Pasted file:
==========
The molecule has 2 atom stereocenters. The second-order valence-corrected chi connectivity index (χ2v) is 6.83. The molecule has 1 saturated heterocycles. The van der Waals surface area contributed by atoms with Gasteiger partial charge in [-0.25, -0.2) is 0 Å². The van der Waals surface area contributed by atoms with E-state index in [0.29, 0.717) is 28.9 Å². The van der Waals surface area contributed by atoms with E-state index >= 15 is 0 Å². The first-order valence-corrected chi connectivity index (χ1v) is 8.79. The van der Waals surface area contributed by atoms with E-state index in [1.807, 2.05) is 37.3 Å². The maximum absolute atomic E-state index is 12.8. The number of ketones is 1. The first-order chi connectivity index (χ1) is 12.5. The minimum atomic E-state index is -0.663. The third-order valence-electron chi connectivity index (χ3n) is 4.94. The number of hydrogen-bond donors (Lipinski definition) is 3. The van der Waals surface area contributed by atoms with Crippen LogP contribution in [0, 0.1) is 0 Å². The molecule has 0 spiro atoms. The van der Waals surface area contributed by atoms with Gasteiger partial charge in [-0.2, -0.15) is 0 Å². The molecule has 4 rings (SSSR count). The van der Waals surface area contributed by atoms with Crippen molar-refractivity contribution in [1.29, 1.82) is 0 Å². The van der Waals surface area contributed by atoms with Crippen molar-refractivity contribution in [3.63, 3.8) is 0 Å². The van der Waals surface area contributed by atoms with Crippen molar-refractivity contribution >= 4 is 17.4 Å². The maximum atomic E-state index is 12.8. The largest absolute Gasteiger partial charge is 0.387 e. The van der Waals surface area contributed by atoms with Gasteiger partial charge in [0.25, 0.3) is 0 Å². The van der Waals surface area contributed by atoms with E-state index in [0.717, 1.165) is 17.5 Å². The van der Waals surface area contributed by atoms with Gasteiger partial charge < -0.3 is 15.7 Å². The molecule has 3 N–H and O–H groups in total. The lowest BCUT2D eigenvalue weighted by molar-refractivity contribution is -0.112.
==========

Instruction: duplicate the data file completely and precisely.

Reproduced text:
The molecule has 2 atom stereocenters. The second-order valence-corrected chi connectivity index (χ2v) is 6.83. The molecule has 1 saturated heterocycles. The van der Waals surface area contributed by atoms with Gasteiger partial charge in [-0.25, -0.2) is 0 Å². The van der Waals surface area contributed by atoms with E-state index in [0.29, 0.717) is 28.9 Å². The van der Waals surface area contributed by atoms with E-state index >= 15 is 0 Å². The first-order valence-corrected chi connectivity index (χ1v) is 8.79. The van der Waals surface area contributed by atoms with E-state index in [1.807, 2.05) is 37.3 Å². The maximum absolute atomic E-state index is 12.8. The number of ketones is 1. The first-order chi connectivity index (χ1) is 12.5. The minimum atomic E-state index is -0.663. The third-order valence-electron chi connectivity index (χ3n) is 4.94. The number of hydrogen-bond donors (Lipinski definition) is 3. The van der Waals surface area contributed by atoms with Crippen LogP contribution in [0, 0.1) is 0 Å². The molecule has 0 spiro atoms. The van der Waals surface area contributed by atoms with Gasteiger partial charge in [-0.2, -0.15) is 0 Å². The molecule has 4 rings (SSSR count). The van der Waals surface area contributed by atoms with Crippen molar-refractivity contribution in [1.29, 1.82) is 0 Å². The van der Waals surface area contributed by atoms with Crippen molar-refractivity contribution in [3.63, 3.8) is 0 Å². The van der Waals surface area contributed by atoms with Crippen molar-refractivity contribution >= 4 is 17.4 Å². The maximum atomic E-state index is 12.8. The largest absolute Gasteiger partial charge is 0.387 e. The van der Waals surface area contributed by atoms with Gasteiger partial charge in [0.25, 0.3) is 0 Å². The van der Waals surface area contributed by atoms with E-state index in [0.717, 1.165) is 17.5 Å². The van der Waals surface area contributed by atoms with Gasteiger partial charge < -0.3 is 15.7 Å². The molecule has 3 N–H and O–H groups in total. The lowest BCUT2D eigenvalue weighted by molar-refractivity contribution is -0.112.